"It is difficult to study the human immune system under natural conditions.  People are exposed to bacteria, viruses and other pathogens all the time, and they activate different immune cells in response.  This makes it nearly impossible to sort out potentially subtle differences in the immune system of healthy individuals from those with a disease," said Dr. Bielekova.  "A drug like daclizumab gives us a rare opportunity to study the immune system because it targets a single molecule, and we can measure what the immune system is doing before and after treatment."

One function of IL-2 is to activate T cells, which are the mobile infantry of the immune system.  When the body is under siege by an infection, IL-2 serves as a clarion call for the T cell army to expand and attack.  In MS and other so-called autoimmune diseases, for reasons that are not clear, T cells launch a misguided attack against the body's own tissues.

Daclizumab blocks the IL-2 receptor, which is found on T cells and other cell types.  The drug specifically targets a piece of the receptor called CD25.  When daclizumab was first tested against MS, researchers theorized that it was acting directly on T cells, shutting off their IL-2 receptors.  However, in two recent studies, the NIH team found that daclizumab's effects on T cells are mostly indirect.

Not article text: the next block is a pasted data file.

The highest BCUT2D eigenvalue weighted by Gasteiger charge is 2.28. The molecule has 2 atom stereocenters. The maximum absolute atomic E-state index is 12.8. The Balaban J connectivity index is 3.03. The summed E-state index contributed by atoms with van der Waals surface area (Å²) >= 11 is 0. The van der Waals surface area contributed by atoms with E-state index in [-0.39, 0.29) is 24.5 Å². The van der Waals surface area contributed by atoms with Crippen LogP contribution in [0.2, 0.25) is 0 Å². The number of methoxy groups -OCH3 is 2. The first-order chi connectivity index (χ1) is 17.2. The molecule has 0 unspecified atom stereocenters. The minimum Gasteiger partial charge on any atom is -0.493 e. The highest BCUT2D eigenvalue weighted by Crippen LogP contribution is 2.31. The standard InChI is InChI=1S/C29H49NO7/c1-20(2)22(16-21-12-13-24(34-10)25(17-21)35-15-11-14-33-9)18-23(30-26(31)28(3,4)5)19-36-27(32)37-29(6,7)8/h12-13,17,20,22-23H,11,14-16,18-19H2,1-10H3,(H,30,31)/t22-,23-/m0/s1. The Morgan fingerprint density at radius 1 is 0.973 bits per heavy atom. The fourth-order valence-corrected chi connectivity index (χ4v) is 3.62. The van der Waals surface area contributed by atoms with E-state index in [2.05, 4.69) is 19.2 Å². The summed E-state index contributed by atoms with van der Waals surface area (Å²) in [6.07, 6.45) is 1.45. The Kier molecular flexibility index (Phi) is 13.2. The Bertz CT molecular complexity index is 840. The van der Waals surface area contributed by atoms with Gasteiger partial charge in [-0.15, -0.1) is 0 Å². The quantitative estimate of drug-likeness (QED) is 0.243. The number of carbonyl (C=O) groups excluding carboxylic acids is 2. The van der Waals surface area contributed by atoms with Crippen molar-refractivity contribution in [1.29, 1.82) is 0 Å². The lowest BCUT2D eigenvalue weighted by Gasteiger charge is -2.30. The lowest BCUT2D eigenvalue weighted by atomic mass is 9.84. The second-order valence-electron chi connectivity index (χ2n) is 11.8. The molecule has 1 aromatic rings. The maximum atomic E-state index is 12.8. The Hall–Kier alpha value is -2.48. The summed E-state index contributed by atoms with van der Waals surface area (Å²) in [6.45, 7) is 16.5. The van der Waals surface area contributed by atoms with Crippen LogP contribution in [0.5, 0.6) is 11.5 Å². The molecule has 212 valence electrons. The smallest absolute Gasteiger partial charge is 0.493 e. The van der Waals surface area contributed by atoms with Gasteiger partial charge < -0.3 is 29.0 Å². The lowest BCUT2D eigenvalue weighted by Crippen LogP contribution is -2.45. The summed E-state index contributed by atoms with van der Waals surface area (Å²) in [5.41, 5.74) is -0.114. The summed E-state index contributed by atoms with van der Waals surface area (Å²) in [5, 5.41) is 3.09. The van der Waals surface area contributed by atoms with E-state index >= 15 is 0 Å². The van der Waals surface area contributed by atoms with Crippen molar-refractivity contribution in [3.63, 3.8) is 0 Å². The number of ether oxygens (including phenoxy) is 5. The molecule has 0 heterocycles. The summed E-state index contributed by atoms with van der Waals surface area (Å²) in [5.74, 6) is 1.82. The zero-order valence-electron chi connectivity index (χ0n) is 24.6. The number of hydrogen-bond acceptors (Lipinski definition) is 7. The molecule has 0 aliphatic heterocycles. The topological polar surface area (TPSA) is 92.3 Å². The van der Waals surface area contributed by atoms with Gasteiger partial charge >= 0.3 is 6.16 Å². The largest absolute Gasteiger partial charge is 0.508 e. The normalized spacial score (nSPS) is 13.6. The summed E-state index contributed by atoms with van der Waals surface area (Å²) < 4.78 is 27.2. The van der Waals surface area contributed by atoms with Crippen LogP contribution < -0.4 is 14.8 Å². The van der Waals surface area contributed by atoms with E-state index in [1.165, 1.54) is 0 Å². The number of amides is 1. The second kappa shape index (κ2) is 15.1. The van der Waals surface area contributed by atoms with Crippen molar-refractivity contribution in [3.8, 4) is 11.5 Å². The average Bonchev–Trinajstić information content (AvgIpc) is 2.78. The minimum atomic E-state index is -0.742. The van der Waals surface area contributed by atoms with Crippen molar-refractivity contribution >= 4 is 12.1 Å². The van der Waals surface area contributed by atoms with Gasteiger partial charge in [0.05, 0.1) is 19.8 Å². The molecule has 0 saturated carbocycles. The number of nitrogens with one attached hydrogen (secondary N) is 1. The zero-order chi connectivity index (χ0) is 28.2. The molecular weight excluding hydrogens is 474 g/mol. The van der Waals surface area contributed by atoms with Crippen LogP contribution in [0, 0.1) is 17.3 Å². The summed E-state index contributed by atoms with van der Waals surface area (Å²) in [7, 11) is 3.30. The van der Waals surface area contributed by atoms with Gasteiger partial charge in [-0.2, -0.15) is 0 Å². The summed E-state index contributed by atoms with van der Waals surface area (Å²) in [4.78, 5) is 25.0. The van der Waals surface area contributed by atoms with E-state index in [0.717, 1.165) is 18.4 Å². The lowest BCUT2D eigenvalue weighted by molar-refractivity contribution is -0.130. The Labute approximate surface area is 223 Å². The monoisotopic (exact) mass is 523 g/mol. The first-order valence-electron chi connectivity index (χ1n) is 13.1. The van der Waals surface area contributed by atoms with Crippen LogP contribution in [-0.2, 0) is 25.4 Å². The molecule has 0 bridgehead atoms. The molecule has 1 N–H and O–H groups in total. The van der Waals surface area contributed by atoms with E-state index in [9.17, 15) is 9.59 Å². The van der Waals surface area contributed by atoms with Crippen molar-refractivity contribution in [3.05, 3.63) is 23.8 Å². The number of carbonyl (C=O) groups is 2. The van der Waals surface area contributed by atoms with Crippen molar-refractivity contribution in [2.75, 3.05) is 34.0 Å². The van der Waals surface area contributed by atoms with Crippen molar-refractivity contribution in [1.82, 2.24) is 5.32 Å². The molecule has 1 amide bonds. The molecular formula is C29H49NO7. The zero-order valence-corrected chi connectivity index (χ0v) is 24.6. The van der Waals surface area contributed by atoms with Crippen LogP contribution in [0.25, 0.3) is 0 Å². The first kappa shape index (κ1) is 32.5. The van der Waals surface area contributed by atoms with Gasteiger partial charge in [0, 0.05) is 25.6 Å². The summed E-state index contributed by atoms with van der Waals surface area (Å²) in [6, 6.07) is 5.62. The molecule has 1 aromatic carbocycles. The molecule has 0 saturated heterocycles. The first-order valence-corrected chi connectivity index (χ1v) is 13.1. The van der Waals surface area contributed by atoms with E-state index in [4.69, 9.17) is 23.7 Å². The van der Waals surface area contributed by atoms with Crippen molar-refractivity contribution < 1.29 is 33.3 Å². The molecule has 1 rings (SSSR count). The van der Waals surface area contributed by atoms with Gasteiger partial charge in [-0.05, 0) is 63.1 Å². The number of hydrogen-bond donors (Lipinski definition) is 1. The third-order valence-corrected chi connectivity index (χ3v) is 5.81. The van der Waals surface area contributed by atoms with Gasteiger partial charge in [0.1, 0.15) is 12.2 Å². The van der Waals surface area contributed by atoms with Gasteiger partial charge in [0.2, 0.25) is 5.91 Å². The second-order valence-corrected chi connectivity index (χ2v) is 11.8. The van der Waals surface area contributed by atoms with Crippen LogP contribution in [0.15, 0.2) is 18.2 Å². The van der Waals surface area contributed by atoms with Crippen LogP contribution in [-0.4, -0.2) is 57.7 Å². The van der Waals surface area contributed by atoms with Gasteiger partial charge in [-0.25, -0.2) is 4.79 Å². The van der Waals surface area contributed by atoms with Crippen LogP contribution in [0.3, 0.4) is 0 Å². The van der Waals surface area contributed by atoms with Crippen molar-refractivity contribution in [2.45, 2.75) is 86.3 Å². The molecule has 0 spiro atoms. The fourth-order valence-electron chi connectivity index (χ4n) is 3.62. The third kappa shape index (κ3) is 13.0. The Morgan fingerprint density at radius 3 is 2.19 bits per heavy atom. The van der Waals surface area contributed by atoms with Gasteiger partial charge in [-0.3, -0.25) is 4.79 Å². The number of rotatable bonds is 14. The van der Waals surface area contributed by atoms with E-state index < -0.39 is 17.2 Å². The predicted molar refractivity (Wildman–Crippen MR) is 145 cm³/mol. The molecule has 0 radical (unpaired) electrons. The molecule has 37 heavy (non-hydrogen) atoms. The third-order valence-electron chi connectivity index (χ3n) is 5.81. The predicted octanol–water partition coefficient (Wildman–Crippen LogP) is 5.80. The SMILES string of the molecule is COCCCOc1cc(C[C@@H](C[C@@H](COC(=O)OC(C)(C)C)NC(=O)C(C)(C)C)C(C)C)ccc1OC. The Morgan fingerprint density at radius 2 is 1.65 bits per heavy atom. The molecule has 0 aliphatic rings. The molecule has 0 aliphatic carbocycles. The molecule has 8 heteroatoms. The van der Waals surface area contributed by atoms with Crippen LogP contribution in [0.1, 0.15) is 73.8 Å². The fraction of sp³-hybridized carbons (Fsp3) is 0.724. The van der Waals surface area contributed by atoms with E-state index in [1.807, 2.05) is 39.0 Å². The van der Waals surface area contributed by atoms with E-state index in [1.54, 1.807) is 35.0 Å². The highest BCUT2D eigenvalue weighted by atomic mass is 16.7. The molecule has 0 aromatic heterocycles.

In a previous study, they found that daclizumab stimulates cells called natural killer cells, which in turn suppress T cells.  That study was done by analyzing blood samples from MS patients who were taking daclizumab in clinical trials at NIH.  Patients with the highest activation of natural killer cells had the most benefit from daclizumab, suggesting that a blood test for natural killer cells may serve as a good indicator of how patients are responding to the drug.

A T cell and a dendritic cell making contact.The NIH team also found a unique patient who benefited from daclizumab without the natural killer cell response. This prompted the researchers to investigate other effects of the drug.  In Nature Medicine, they report that in addition to its effects on natural killer cells, daclizumab blocks CD25 on dendritic cells, whose job it is to prime T cells for battle by presenting them with a target (or antigen).  They also discovered that CD25 is the key to an intricate maneuver that takes place between T cells and dendritic cells.